War and war memorial celebrations have been a major focus of late, due to the recent anniversary of the start of World War 1. To mark this occasion a number of excellent books have been published, giving both children and adults a wealth of new insight into this conflict.
An overheard remark: “Why do we have to go on and on about the war?” uttered by a fed-up and jaded mother prompted thought on this matter. Up to a point one may share her view.
There is just so much talk about both the first and second World Wars, such in-depth delving into the personal tragedies and the horrors of wars in general - is this amount of reliving the misery truly necessary?
Common sense has to say “yes” – here’s why: Wars, all wars, terrorism and crime that result in the loss of human life are abhorrent. Hand to hand combat required ruthless courage. Repeatedly “going over the top” – i.e. repeatedly climbing out of the trenches to run at, and try to kill, the enemy drew on courage, blind determination and a level of almost crazed, indoctrination, ideology or other belief-fuelled detachment.
In our times, however, with the tremendous advances in technology and the incredible sophistication of equipment designed to kill or injure, there is a far greater level of detachment from the enemy possible.
Killing, maiming and torturing has become significantly ‘easier’; courage may not come into it at all.
With the tremendous amount of practice and planning made possible, facilitated by the endless diversity in violent games on the market, murdering has been reduced to a game for many.
The more these games are played, the easier it gets: the recent spate of killings of perceived “enemies” in schools the world over is proof of this.
War, terrorism and killing are done more remotely in our times. There is less of a human face to the suffering inflicted. The enemy in any conflict is dehumanised to the point where killing is like scoring points, not a live human being lost and destroyed, merely an enemy pawn annihilated.
News programmes carry reports of the horror of war zones in a sanitised, politically correct way with such relentless frequency that we have all become somewhat immune, jaded, untouched by the actual horror.
It is not possible to go through these emotions every day without becoming hardened, unmoved to a certain degree by them. One day, we just turn over to the next page in our newspaper without looking or imagining the daily impact on real people, like us, in a war zone. It has become too much for us to bear.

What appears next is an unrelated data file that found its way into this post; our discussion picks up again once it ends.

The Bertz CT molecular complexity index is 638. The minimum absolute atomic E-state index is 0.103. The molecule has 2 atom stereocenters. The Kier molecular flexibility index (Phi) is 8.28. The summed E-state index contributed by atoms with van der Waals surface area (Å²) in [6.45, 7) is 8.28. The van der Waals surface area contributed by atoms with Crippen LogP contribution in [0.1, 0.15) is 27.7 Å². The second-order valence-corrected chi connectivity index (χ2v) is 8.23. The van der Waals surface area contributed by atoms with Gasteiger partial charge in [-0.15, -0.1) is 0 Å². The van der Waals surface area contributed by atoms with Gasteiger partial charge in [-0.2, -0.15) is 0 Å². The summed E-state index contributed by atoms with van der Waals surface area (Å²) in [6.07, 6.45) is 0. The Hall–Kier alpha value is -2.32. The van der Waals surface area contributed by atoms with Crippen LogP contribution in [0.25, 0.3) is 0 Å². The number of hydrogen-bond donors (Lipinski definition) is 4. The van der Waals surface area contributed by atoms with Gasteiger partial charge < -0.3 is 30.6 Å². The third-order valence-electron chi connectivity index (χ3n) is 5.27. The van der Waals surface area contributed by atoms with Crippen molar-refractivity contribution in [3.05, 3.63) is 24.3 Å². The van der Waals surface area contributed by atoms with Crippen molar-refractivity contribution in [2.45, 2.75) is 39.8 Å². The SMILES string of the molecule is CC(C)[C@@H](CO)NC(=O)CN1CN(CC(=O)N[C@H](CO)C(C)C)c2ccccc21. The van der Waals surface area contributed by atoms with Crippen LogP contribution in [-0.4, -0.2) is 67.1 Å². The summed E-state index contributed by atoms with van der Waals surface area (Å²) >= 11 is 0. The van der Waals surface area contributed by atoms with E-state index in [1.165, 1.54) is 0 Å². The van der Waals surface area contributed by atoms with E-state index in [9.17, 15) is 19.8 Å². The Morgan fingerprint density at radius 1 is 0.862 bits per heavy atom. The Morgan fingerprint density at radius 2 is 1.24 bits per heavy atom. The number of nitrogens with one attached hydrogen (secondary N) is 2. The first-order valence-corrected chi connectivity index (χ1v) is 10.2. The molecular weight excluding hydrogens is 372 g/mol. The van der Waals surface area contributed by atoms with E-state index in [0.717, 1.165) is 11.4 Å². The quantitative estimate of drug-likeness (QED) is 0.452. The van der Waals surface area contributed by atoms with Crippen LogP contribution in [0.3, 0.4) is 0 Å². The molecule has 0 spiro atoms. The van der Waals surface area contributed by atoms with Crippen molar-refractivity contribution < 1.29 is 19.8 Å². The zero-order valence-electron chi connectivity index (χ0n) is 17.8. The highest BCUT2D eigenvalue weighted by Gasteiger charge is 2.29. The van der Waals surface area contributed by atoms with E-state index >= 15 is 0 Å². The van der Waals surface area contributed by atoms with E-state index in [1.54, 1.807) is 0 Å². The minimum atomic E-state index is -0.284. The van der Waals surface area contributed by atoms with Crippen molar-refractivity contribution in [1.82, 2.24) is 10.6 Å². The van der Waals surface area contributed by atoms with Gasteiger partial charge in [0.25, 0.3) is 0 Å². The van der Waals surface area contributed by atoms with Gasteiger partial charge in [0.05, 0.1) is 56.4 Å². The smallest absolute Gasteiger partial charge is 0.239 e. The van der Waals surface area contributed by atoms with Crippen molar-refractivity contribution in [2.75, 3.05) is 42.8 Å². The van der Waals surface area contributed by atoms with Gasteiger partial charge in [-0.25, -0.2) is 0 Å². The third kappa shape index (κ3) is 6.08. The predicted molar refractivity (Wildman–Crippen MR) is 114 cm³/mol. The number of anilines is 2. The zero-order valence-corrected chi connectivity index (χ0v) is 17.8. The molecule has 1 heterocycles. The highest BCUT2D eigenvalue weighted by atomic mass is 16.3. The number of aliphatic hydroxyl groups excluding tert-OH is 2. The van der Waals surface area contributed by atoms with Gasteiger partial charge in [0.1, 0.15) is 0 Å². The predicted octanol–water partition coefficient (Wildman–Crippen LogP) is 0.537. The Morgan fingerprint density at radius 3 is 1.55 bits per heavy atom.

While our children do grow up knowing about the wars currently being fought in the world, this is unreal to them. Wars are fought in another part of the world, far removed from their lives. For a moment, every now and then, they may stop and reflect, prepare a shoebox or collect some winter clothes; the moment passes, however, without any real impact. No mark is being made. It is not their life, it is not similar to their lives, and they cannot think about it for long.
And this is where reading comes in.
Like nothing else on earth, reading takes you there. It forces you to experience and live through the fictional events, until you gain some personal understanding of what it was like – what it is like on a daily basis for so many fellow human beings. Reading provides the details that make the experience painfully real. Reading a book, mentally spending time being part of events during a conflict or war is very powerful.
Through reading, the reader truly engages in the human cost of these wars, conflicts, crime or terrorism. Some books, especially thrillers, merely glorify some aspects and, like the games, they do not portray to deter; merely to entertain with the escapism of the subject matter – it being vastly removed from the reader’s actual life. Busy adults have to be forgiven for not wanting to be “entertained” reading about the plight of those trapped in conflicts. It hardly makes for light reading. Children are not different.